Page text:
Since excision of the haemangioma is the only definitive therapy, most patients are taken up for surgery in the presence of anaemia and coagulopathy. Therefore, it is imperative that all possible attempts be made to decrease intraoperative blood loss by various methods such as preoperative embolization, intralesional injection of sclerosants, and intraoperative use of tourniquets, wherever feasible. Recently, recombinant factor VII therapy has been used successfully to reduce the need for blood and blood products.  Management of disseminated intravascular coagulation (DIC), if it occurs, is of great concern, and use of anticoagulants and antiplatelet medications should be considered after careful assessment of the risks and benefits.
In spite of all above measures, patients are likely to require massive blood transfusion. Our patient was transfused nearly 2 times his blood volume during the intraoperative and post-operative period. Massive blood transfusion in a neonate may be associated with life threatening complications such as hyperkalaemia, hypocalcaemia, acidosis, citrate toxicity, circulatory overload, transfusion related acute lung injury, haemolytic reactions and hypothermia. However, none of these complications were observed in our case as evidenced by a normal arterial blood gas analysis and serum electrolytes as well as maintenance of adequate urine output and temperature. The location and size of haemangioma may itself be an anaesthetic concern. Lesions have been reported in various anatomic locations  including face, neck, trunk, upper- and lower-extremities and retroperitoneum. Haemangioma on the face may preclude placement of a facemask while lesions involving the pharynx, larynx and trachea may cause bleeding or airway obstruction. Liver haemangioma may lead to jaundice. Intracranial lesions may bleed and a smooth induction and recovery are imperative to reduce the risk of intracranial haemorrhage. Large volume of blood flowing through giant haemangioma can itself precipitate high output congestive heart failure, thus, the anaesthesiologist must be vigilant for signs of heart failure.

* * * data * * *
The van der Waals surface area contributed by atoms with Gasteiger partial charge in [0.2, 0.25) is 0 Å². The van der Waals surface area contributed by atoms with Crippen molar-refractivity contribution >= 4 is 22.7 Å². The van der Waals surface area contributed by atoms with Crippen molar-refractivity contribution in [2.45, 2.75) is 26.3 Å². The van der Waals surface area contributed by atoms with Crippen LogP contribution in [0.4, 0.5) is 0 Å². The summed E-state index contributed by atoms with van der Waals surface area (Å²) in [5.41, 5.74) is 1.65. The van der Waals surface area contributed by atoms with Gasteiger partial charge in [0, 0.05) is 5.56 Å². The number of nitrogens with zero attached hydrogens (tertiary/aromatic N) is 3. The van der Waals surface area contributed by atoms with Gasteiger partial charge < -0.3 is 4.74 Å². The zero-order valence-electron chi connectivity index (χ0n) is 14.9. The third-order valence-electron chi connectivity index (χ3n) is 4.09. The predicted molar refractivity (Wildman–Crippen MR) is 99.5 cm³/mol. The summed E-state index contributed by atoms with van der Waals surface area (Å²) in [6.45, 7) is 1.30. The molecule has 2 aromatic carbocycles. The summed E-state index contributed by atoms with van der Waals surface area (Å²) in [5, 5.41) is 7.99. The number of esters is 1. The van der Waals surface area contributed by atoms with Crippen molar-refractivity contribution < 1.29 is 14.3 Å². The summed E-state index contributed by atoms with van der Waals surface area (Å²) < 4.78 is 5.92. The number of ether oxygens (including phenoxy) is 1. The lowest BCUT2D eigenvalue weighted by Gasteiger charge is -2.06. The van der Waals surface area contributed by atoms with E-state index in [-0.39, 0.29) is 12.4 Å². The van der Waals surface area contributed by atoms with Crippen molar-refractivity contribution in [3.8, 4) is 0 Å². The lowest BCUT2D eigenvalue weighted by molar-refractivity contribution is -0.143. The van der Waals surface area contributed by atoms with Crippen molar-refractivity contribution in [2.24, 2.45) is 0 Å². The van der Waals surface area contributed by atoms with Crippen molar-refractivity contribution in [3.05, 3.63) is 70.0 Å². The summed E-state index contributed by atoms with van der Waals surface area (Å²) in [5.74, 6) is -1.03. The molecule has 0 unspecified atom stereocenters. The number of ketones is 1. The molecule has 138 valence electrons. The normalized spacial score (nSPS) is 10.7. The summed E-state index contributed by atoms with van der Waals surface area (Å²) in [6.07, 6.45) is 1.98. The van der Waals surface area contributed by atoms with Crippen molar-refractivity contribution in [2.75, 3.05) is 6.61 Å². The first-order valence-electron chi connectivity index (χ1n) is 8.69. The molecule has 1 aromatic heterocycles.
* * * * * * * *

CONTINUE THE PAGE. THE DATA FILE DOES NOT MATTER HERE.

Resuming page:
In patients treated with steroids, perioperative steroid therapy should be given to prevent adrenal insufficiency. In view of preoperative refractory severe anaemia, intraoperative blood loss with massive blood transfusion, a period of post-operative ventilation should be considered. In our case, the patient could not be put on ventilatory support in the post-operative period due to an unforeseen unavailability of the ventilator and we had to proceed with extubation. However, the post-operative period was uneventful, highlighting the fact that removal of the haemangioma leads to a rapid recovery of the haematological profile with correction of all incrimating variables.
| Conclusion|| |
KMS is a rare coagulopathic disorder seen in early infancy where blood parameters are unlikely to respond to transfusion of blood or blood products and the patient will have to be operated in the presence of anaemia, thrombocytopenia and coagulopathy. Measures must be instituted to decrease intraoperative blood loss. Further, the anaesthesiologist must be watchful for DIC and complications of massive blood transfusion.